THERE was no spare seat to be had in St Canice’s Cathedral last Friday evening, as British journalist and historian Misha Glenny delivered the annual Hubert Butler Lecture.
The event has become an eagerly-anticipated staple of the festival’s calendar each year, attracting notable speakers in the past, including Morgan Kelly, Robert Fisk and Samantha Power. Glenny was Central Europe Correspondent, first for the Guardian and then for the BBC. His topic last Friday was Sarajevo, the war, and the Balkans.
As is tradition, the speaker was introduced by Olivia O’ Leary. In her introduction, Ms O’ Leary recalled that Hubert Butler had himself travelled to the former Yugoslavia in the 1930s, and again after World War II.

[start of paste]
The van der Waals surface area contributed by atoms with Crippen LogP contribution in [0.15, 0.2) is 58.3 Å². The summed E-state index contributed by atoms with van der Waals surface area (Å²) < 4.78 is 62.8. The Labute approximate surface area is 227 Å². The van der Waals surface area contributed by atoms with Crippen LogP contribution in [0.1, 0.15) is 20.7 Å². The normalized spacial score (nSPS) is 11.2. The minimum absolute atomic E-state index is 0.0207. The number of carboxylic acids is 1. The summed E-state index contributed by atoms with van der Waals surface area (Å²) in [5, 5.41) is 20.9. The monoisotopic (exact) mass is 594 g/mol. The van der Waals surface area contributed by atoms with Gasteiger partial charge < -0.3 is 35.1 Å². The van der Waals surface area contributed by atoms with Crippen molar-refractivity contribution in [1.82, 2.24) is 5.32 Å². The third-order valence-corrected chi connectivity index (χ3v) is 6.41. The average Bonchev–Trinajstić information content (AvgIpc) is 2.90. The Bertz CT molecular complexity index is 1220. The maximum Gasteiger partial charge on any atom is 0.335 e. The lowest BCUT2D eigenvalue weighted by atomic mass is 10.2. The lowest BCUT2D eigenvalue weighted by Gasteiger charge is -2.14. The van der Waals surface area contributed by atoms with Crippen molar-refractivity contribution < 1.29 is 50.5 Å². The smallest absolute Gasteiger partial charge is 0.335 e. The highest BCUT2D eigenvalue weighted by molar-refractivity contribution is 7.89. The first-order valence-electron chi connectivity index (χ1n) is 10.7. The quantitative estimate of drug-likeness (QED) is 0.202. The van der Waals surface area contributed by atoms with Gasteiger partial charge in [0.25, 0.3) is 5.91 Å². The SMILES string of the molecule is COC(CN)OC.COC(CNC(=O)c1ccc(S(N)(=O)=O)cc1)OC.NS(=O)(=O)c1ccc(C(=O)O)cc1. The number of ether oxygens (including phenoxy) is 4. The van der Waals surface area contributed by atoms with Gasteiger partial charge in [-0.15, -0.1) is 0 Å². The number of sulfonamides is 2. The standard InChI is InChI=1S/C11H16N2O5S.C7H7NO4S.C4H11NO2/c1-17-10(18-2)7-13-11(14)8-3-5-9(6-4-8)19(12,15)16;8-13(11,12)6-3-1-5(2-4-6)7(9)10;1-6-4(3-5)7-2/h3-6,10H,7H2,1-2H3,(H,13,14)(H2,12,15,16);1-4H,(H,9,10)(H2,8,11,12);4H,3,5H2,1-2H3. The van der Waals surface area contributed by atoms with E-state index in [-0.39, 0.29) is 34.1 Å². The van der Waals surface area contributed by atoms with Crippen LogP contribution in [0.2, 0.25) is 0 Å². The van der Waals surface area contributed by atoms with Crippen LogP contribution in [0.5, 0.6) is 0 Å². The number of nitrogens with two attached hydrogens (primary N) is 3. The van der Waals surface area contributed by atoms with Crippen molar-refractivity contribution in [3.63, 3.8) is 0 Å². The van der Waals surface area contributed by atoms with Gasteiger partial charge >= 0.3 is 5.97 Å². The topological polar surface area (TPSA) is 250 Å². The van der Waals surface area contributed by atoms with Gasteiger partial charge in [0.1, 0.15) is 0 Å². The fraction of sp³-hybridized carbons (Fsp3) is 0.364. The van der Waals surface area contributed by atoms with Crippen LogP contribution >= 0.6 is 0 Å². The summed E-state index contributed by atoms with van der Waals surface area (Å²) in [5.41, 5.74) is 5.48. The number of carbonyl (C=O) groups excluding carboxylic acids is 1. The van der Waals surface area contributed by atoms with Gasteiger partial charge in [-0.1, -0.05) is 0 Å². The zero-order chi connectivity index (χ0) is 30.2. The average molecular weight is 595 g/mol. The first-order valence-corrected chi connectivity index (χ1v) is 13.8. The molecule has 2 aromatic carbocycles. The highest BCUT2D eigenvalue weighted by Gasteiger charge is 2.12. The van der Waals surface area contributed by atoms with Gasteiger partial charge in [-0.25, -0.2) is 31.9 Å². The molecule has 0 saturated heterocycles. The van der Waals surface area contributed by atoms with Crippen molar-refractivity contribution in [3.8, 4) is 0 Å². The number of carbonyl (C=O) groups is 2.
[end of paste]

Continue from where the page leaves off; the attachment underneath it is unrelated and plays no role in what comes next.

She said that he had been ostracised – and even asked to leave the Kilkenny Archaeological Society – when he revealed that the Catholic Church had cooperated with the Ustaše in persecution and forced conversions in the country.
Mr Glenny then spoke for around 45 minutes, recalling his experiences in the region, and the personal relationships he developed there. He discussed the collapse of communism, what caused the wars, and why the international community was so ponderous in its intervention.
Mr Glenny also ventured his thoughts on the current situation of the Balkans, and the repercussions of difficulties in the Eurozone, which has weakened the EU’s hand in its strategies for the region. Most notably, he delved into the disastrous consequences of a Greek Euro exit for the region, and the heavy investment of Balkan states in the Greek system.
“We are in the heart of a global crisis started in the Balkans, but not by the Balkans,” he said.
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